How are European Union countries responding to the second wave of the pandemic? Over the past few weeks, many European countries have had to reintroduce very restrictive epidemiological measures in varying degrees. Each country had to choose its respective response to the second wave of the spread of the COVID-19 pandemic. Some also resorted to a total and extremely strict closure.

At the same time, I’d like to emphasise that epidemiologists consider complete closure only as an extreme epidemiological measure. The introduction of a “lockdown” in each individual country actually means that they have previously failed to properly assess the danger and successfully curb the spread of the infection through targeted and specific, and less harmful public health prevention measures.

That is why many EU countries introduced the so-called “traffic lights’’ system. They very clearly define to residents which measures will be automatically activated in their area in case of established signs of a stronger spread of the infection. Therefore, the response to the pandemic in the EU has now been regionalised.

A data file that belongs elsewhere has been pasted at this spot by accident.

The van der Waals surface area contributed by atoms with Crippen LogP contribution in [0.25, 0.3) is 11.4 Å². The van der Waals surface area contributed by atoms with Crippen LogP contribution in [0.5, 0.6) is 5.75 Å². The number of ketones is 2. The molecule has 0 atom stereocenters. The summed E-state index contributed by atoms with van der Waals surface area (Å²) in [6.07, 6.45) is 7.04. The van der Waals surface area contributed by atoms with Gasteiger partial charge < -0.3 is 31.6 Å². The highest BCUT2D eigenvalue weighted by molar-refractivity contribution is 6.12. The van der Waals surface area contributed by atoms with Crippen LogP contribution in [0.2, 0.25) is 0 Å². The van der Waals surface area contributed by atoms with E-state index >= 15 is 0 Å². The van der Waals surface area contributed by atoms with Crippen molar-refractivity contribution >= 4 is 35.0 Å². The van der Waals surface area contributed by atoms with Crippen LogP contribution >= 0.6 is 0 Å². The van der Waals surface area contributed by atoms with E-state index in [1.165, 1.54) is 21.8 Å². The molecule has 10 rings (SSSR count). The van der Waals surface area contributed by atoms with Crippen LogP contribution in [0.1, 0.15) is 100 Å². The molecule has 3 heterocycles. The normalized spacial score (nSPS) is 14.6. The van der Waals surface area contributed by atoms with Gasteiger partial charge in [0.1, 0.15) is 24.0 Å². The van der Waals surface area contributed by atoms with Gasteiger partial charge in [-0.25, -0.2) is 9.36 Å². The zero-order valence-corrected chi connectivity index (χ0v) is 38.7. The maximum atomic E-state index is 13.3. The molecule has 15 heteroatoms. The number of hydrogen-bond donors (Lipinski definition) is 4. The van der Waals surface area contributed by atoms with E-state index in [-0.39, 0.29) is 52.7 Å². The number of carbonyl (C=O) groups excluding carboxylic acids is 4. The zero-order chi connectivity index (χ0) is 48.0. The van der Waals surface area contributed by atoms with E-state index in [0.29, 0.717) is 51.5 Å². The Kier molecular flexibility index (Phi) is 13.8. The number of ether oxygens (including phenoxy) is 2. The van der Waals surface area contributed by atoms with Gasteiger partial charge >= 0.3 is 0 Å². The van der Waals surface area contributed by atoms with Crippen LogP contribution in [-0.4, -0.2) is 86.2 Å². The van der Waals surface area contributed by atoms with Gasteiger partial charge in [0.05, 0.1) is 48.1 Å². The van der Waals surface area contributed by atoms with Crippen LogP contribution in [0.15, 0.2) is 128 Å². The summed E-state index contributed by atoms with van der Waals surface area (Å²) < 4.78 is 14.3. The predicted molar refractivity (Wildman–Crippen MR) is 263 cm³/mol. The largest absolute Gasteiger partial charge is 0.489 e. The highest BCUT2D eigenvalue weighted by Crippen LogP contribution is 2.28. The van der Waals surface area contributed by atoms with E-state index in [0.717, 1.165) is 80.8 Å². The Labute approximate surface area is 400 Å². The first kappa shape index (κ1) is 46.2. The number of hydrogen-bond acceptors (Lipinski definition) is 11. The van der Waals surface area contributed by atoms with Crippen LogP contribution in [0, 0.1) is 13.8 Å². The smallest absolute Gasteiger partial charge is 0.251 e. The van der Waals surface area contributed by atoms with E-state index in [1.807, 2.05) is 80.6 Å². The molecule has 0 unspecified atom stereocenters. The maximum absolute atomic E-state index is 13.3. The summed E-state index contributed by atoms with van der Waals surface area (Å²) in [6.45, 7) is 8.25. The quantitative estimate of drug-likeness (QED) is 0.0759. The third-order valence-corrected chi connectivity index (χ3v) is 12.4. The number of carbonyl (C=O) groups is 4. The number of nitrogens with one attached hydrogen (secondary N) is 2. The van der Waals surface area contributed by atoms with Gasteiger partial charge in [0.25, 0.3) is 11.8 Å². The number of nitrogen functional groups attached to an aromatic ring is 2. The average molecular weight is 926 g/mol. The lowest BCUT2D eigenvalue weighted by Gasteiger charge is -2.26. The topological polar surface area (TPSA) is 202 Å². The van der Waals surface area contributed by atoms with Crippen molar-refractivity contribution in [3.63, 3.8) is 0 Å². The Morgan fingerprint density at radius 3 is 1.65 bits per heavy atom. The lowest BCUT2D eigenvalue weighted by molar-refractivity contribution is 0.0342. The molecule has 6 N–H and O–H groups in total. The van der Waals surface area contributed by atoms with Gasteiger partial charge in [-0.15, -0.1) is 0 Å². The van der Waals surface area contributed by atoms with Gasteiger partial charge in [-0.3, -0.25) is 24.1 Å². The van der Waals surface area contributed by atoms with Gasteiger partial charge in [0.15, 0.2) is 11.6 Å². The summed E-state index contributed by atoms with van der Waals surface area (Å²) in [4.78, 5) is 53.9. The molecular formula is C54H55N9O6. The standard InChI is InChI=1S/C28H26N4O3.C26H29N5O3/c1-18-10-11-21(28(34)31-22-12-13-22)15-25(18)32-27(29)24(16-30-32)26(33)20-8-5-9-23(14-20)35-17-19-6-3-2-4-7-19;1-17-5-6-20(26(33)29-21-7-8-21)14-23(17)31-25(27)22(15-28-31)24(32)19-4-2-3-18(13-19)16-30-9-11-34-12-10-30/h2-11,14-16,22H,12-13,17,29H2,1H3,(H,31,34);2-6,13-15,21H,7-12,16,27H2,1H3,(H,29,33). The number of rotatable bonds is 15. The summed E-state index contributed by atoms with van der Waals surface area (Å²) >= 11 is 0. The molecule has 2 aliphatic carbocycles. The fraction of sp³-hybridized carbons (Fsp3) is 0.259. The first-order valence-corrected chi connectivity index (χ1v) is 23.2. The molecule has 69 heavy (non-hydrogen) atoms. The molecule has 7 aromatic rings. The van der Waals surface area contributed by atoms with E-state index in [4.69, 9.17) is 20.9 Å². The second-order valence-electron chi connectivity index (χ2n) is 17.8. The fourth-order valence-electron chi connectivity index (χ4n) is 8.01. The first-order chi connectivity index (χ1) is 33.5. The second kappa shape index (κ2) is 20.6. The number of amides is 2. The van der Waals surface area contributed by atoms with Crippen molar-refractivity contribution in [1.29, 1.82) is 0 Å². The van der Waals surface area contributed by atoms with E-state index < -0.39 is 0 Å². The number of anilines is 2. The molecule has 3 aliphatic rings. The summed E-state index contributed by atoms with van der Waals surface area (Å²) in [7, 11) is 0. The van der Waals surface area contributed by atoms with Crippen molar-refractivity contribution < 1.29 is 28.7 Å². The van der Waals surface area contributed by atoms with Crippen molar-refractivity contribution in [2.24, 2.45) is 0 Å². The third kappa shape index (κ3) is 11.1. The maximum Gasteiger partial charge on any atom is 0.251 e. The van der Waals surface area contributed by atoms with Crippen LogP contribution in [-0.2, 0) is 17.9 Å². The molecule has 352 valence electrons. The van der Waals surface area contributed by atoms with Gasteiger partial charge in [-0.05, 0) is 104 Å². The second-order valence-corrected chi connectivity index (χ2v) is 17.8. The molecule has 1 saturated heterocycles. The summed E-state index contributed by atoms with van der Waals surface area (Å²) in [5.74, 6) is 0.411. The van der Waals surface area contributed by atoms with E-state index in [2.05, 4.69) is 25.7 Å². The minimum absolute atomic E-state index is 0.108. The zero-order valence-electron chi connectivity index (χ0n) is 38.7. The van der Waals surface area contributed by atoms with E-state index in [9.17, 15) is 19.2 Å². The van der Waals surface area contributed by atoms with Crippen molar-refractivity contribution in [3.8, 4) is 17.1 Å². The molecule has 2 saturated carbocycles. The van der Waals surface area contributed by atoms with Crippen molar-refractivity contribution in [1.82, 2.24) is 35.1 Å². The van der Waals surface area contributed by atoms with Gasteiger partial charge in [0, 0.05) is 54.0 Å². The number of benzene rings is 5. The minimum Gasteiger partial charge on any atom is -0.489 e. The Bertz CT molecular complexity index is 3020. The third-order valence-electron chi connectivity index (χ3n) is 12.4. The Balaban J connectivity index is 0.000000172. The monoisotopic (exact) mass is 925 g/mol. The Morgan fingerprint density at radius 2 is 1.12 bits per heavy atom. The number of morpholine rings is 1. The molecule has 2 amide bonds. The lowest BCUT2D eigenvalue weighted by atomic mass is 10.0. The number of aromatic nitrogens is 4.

If these “traffic lights” are well adjusted and the population strictly adheres to the prescribed measures, then it is possible to avoid the rapid spread of the epidemic by the use of a combination of measures that are tightened in line with the increasing danger. However, if anything in this system fails to adhere to the plan, and the uncontrolled spread of the infection among the population is established, then there remains a complete shutdown for a shorter time (so-called “circuit breaker”) or, if such a measure lasts for a somewhat longer time (so-called “lockdown”).